Re-elected Barack Obama would push quickly for fiscal deal -party aides
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If President Barack Obama wins re-election, he's expected to move quickly, perhaps within a day, to renew his bid for a bipartisan deal to avert a fiscal cliff that threatens to push the United States into recession, top Senate Democratic aides said on Monday.
A victorious Obama could reach out to Republicans as early as Wednesday and pledge that, with the election decided, it's time to find common ground to deal with the year-end expiration of Bush-era tax cuts and the launch of automatic spending cuts that would suck $600 billion out of the economy in 2013.
He wants to get the process started immediately, one aide said. We could move quickly, another aide said, explaining that the basic ingredients of any deal - increased tax revenues coupled with cuts in entitlement programs - have been debated thoroughly for the past two years.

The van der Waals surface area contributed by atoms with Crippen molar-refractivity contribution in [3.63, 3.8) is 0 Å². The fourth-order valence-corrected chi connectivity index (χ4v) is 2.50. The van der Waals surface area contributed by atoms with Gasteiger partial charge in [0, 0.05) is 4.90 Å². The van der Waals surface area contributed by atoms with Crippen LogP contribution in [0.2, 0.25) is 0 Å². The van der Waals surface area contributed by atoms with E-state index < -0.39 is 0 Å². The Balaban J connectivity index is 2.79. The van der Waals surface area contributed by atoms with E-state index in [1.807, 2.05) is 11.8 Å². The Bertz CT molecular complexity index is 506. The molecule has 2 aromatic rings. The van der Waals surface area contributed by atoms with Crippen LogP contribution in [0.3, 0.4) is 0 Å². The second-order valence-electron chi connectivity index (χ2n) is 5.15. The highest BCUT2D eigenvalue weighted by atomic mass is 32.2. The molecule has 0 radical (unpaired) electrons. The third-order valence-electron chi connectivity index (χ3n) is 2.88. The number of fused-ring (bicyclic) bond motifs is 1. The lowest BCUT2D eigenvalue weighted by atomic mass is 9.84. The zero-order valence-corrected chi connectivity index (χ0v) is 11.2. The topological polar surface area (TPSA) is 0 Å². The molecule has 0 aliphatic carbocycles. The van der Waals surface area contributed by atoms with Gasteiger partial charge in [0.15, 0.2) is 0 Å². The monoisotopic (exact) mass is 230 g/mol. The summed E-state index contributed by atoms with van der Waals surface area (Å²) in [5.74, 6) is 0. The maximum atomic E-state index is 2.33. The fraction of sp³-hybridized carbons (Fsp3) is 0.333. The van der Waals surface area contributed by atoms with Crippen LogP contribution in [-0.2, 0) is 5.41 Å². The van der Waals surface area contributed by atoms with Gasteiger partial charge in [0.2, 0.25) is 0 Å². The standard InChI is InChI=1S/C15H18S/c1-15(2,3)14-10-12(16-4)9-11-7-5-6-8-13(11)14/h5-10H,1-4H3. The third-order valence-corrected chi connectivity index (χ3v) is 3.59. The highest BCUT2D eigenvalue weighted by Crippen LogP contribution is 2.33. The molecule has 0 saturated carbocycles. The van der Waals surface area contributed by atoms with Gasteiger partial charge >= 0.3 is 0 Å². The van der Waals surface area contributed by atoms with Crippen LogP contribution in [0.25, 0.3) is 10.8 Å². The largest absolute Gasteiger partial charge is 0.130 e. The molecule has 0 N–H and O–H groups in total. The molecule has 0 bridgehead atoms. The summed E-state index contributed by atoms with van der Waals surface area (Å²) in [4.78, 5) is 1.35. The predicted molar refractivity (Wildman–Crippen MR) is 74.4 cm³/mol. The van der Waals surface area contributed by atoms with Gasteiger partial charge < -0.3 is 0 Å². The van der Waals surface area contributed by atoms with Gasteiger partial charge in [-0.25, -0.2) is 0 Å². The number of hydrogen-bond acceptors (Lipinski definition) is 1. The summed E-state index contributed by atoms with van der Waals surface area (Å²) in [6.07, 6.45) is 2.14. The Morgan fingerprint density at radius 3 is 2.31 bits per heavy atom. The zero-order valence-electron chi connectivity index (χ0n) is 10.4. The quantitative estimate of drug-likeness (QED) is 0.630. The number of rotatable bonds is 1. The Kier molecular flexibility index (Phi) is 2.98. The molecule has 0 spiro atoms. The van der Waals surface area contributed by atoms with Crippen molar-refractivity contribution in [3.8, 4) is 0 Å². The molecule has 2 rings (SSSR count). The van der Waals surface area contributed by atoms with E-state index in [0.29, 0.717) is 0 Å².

Everyone knows what needs to be done, he said.
Two Democratic aides said White House officials have discussed the matter with top Senate Democrats, though it remains unclear exactly how a re-elected Obama would proceed.
But as one aide said, the White House intends to move quickly because it wants a big deal before the current Congress adjourns in December. The White House had no comment.
If Republican challenger Mitt Romney wins, much of the work on a deficit-reduction deal that replaces the automatic cuts and reforms the tax code could be largely delayed until he takes office on Jan 20.
But Republicans in Congress would quickly launch an effort to delay the cuts and keep tax rates unchanged for six months to a year to buy time for a comprehensive tax reform deal.
House Speaker John Boehner said on Sunday that he would angle for a temporary bridge to allow the new administration and the next Congress to craft a solution.